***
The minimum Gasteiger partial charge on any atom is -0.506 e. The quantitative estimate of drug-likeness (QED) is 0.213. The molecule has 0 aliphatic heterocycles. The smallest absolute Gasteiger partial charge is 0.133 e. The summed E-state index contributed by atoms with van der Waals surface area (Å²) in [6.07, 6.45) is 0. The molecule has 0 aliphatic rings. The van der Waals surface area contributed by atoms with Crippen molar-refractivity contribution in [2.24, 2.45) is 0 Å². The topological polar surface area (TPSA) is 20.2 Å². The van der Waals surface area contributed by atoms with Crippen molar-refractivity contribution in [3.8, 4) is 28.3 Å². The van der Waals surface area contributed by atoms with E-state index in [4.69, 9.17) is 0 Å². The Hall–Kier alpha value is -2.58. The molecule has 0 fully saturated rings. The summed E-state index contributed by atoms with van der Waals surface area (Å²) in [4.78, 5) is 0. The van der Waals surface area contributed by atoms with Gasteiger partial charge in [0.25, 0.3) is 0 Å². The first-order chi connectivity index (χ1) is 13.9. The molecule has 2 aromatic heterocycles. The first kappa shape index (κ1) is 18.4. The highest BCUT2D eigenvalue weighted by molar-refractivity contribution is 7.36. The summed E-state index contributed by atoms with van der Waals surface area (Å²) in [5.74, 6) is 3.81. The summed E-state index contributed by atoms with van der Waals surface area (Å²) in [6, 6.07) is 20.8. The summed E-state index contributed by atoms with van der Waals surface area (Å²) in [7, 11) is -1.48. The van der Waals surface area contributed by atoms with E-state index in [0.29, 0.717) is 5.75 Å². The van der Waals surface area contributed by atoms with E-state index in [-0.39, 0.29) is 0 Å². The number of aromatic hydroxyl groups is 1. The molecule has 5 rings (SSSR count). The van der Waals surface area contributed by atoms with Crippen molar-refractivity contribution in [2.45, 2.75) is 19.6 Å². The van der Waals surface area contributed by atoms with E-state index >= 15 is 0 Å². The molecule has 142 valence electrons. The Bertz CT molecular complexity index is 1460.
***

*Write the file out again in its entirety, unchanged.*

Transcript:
The minimum Gasteiger partial charge on any atom is -0.506 e. The quantitative estimate of drug-likeness (QED) is 0.213. The molecule has 0 aliphatic heterocycles. The smallest absolute Gasteiger partial charge is 0.133 e. The summed E-state index contributed by atoms with van der Waals surface area (Å²) in [6.07, 6.45) is 0. The molecule has 0 aliphatic rings. The van der Waals surface area contributed by atoms with Crippen molar-refractivity contribution in [2.24, 2.45) is 0 Å². The topological polar surface area (TPSA) is 20.2 Å². The van der Waals surface area contributed by atoms with Crippen molar-refractivity contribution in [3.8, 4) is 28.3 Å². The van der Waals surface area contributed by atoms with E-state index in [4.69, 9.17) is 0 Å². The Hall–Kier alpha value is -2.58. The molecule has 0 fully saturated rings. The summed E-state index contributed by atoms with van der Waals surface area (Å²) in [4.78, 5) is 0. The van der Waals surface area contributed by atoms with Gasteiger partial charge in [0.25, 0.3) is 0 Å². The first-order chi connectivity index (χ1) is 13.9. The molecule has 2 aromatic heterocycles. The first kappa shape index (κ1) is 18.4. The highest BCUT2D eigenvalue weighted by molar-refractivity contribution is 7.36. The summed E-state index contributed by atoms with van der Waals surface area (Å²) in [5.74, 6) is 3.81. The summed E-state index contributed by atoms with van der Waals surface area (Å²) in [6, 6.07) is 20.8. The summed E-state index contributed by atoms with van der Waals surface area (Å²) in [7, 11) is -1.48. The van der Waals surface area contributed by atoms with E-state index in [0.29, 0.717) is 5.75 Å². The van der Waals surface area contributed by atoms with E-state index in [-0.39, 0.29) is 0 Å². The number of aromatic hydroxyl groups is 1. The molecule has 5 rings (SSSR count). The van der Waals surface area contributed by atoms with Crippen molar-refractivity contribution in [2.45, 2.75) is 19.6 Å². The van der Waals surface area contributed by atoms with E-state index >= 15 is 0 Å². The molecule has 142 valence electrons. The Bertz CT molecular complexity index is 1460.